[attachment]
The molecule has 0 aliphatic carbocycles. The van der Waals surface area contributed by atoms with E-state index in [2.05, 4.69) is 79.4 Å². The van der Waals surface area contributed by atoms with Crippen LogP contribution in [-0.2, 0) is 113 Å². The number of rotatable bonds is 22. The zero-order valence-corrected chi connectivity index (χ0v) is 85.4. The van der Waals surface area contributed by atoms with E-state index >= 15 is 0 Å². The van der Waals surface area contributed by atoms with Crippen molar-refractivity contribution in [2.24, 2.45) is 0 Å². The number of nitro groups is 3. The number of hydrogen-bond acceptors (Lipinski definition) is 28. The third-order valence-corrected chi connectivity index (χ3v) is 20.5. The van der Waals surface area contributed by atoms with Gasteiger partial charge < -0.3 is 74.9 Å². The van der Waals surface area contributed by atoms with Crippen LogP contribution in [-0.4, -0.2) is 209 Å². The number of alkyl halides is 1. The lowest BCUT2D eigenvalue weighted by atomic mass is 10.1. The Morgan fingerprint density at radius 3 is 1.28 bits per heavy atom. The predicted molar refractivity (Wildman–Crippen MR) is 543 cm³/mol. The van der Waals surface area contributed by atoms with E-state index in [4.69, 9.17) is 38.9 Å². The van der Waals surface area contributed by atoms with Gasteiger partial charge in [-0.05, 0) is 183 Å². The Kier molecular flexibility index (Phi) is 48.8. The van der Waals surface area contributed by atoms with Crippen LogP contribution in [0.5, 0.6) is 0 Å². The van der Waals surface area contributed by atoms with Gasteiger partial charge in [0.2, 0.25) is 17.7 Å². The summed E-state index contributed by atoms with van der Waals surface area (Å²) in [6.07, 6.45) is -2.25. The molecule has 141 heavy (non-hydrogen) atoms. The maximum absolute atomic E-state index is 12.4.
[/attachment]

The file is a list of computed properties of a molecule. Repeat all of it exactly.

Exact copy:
The molecule has 0 aliphatic carbocycles. The van der Waals surface area contributed by atoms with E-state index in [2.05, 4.69) is 79.4 Å². The van der Waals surface area contributed by atoms with Crippen LogP contribution in [-0.2, 0) is 113 Å². The number of rotatable bonds is 22. The zero-order valence-corrected chi connectivity index (χ0v) is 85.4. The van der Waals surface area contributed by atoms with E-state index >= 15 is 0 Å². The van der Waals surface area contributed by atoms with Crippen molar-refractivity contribution in [2.24, 2.45) is 0 Å². The number of nitro groups is 3. The number of hydrogen-bond acceptors (Lipinski definition) is 28. The third-order valence-corrected chi connectivity index (χ3v) is 20.5. The van der Waals surface area contributed by atoms with Gasteiger partial charge < -0.3 is 74.9 Å². The van der Waals surface area contributed by atoms with Crippen LogP contribution in [-0.4, -0.2) is 209 Å². The number of alkyl halides is 1. The lowest BCUT2D eigenvalue weighted by atomic mass is 10.1. The Morgan fingerprint density at radius 3 is 1.28 bits per heavy atom. The predicted molar refractivity (Wildman–Crippen MR) is 543 cm³/mol. The van der Waals surface area contributed by atoms with E-state index in [4.69, 9.17) is 38.9 Å². The van der Waals surface area contributed by atoms with Gasteiger partial charge in [-0.05, 0) is 183 Å². The Kier molecular flexibility index (Phi) is 48.8. The van der Waals surface area contributed by atoms with Crippen LogP contribution in [0.5, 0.6) is 0 Å². The van der Waals surface area contributed by atoms with Gasteiger partial charge in [0.2, 0.25) is 17.7 Å². The summed E-state index contributed by atoms with van der Waals surface area (Å²) in [6.07, 6.45) is -2.25. The molecule has 141 heavy (non-hydrogen) atoms. The maximum absolute atomic E-state index is 12.4.